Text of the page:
sacharlie wrote:In reference to air cushions.

If the bladder is 12x12=144 square inches.

At 1psi it will support 144lbs without deflection, right?

At 0.5psi it will support 72lbs without deflection, right?

For the above it makes no difference if the bladder is 1", 2" or 3" thick or cubic inches don't come in to play, right?

I ask cause I don't know what i don't know.

shirley_hkg wrote: Very true , provided that everything is static and evenly distributed.

As Shirley says, but that's not the case because air is compressible (and so, by definition, is your bladder). As you increase the pressure on the top surface the pressure inside will increase and therefore the volume will decrease. This relationship (at a constant temperature) is called the adiabatic relationship and is given by the formula:

- PSX_20190822_064628.jpg (13.96 KiB) Viewed 371 times

Where P is pressure, V is volume and gamma (the little y thing) is the adiabatic index, about 1.4 for air.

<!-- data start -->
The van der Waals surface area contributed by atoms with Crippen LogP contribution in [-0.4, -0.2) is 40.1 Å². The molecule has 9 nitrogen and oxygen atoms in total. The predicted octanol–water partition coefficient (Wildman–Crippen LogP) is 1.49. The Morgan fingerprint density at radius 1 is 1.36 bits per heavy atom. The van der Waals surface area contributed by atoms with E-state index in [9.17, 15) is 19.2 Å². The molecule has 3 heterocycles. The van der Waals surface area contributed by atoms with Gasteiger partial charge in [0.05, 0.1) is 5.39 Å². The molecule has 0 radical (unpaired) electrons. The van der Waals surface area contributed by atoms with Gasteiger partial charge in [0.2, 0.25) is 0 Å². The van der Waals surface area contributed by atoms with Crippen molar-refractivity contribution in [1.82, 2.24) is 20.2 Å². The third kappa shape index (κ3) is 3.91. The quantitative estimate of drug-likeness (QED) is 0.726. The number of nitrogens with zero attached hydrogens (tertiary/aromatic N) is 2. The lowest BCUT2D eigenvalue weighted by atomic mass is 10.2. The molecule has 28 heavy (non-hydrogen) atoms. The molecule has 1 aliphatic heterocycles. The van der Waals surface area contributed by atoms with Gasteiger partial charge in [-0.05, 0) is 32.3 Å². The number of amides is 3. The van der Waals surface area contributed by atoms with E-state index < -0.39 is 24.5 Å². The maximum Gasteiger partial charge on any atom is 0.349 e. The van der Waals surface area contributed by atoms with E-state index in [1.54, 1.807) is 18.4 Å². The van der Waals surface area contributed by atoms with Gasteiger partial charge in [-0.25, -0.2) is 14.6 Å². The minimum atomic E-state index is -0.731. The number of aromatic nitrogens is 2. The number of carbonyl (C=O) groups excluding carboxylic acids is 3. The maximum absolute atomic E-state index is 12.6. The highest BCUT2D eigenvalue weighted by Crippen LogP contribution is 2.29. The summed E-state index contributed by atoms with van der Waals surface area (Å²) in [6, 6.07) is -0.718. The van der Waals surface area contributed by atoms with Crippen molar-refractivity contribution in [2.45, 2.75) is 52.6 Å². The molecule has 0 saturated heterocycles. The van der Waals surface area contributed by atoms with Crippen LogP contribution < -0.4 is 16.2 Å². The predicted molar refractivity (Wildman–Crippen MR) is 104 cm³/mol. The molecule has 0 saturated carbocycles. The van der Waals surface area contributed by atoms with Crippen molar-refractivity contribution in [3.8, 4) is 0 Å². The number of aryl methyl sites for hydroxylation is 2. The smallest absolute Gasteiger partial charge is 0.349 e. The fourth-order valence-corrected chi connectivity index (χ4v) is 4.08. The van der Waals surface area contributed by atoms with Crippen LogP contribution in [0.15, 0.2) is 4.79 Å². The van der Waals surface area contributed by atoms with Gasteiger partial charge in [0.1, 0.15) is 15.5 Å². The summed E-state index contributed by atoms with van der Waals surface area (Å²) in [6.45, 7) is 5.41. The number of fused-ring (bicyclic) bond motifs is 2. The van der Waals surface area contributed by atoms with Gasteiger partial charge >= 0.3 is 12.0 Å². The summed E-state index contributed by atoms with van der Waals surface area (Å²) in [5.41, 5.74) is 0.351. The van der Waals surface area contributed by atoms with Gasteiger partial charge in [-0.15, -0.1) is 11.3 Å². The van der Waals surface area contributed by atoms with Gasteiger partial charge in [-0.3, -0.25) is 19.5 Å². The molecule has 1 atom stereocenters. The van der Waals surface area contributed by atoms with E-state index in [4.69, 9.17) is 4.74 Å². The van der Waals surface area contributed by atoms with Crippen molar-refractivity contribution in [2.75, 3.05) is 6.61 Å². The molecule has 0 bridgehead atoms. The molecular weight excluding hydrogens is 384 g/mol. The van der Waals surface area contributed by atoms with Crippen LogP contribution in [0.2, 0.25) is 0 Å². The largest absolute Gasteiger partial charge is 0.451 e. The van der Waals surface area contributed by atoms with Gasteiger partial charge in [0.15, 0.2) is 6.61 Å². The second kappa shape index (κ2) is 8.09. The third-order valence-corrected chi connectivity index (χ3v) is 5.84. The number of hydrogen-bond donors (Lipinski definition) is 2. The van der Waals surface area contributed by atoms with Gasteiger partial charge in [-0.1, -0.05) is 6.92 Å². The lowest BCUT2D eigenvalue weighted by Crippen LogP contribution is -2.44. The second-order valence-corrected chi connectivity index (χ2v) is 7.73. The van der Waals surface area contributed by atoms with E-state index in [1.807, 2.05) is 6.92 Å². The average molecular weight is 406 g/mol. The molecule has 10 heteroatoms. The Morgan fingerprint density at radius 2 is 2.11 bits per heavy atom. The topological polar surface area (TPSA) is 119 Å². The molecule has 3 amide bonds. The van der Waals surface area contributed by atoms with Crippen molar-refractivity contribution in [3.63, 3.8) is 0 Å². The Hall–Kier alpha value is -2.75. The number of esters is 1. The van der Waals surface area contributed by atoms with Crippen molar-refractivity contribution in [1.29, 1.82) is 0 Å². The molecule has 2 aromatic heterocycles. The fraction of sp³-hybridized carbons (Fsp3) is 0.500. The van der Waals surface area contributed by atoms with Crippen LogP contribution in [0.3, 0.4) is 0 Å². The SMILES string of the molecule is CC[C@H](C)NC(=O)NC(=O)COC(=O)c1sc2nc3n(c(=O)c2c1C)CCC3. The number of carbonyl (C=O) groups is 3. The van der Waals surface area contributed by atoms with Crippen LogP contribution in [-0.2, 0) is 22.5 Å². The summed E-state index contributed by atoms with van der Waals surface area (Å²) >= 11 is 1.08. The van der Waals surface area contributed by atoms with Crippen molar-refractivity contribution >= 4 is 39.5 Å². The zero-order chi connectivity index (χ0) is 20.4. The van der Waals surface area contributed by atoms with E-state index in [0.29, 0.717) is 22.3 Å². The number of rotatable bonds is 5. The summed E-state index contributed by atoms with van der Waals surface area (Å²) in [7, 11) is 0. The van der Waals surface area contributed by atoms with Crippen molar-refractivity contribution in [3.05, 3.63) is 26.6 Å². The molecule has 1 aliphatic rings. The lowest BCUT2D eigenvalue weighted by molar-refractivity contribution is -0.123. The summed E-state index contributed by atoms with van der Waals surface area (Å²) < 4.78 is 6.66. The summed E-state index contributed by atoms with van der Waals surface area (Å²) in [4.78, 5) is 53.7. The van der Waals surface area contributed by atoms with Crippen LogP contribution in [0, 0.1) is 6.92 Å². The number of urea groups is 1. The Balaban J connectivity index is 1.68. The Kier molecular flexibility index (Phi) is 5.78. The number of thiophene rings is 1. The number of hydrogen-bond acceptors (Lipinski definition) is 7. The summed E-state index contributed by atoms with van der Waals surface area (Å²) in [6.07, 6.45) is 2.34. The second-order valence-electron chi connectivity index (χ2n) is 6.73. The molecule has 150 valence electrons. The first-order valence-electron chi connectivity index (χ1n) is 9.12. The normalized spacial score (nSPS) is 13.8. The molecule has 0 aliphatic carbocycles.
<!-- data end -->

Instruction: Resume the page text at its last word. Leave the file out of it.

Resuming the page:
What this saying then is if pressure increases, volume decreases (at a constant temperature) given by:

p1 v1^1.4 = p2 v2^1.4

Or, rearranging

v2 = ((p1 v1^1.4)/p2)^(1/1.4)

You fill it with air at 1psi above atmospheric and seal it so no air can escape. Let's suppose your bladder is a box 12 x 12 x 2, a volume of 288cu in,

at that pressure. So every surface of your bladder experiences an internal pressure of ~15.7psi (this would be so much easier in sensible SI units). You now place your weight on top applying an extra 1psi to the gas which increases to 16.7psi. The volume of the air will then decrease from 288 to 275.6cu in.

Calculating the dimensional change will depend on the material & construction of the bladder and is too complex for now, but intuitively since top and bottom are dimensionally constrained the top surface drops and the side walls expand. But let's assume for now that the side walls are elastic vertically but rigid horizontally (treating the top as an unconstrained piston). Then the top surface drops to 275.6/144 = 1.9". Unless your side wall material expands significantly this will be a good approximation.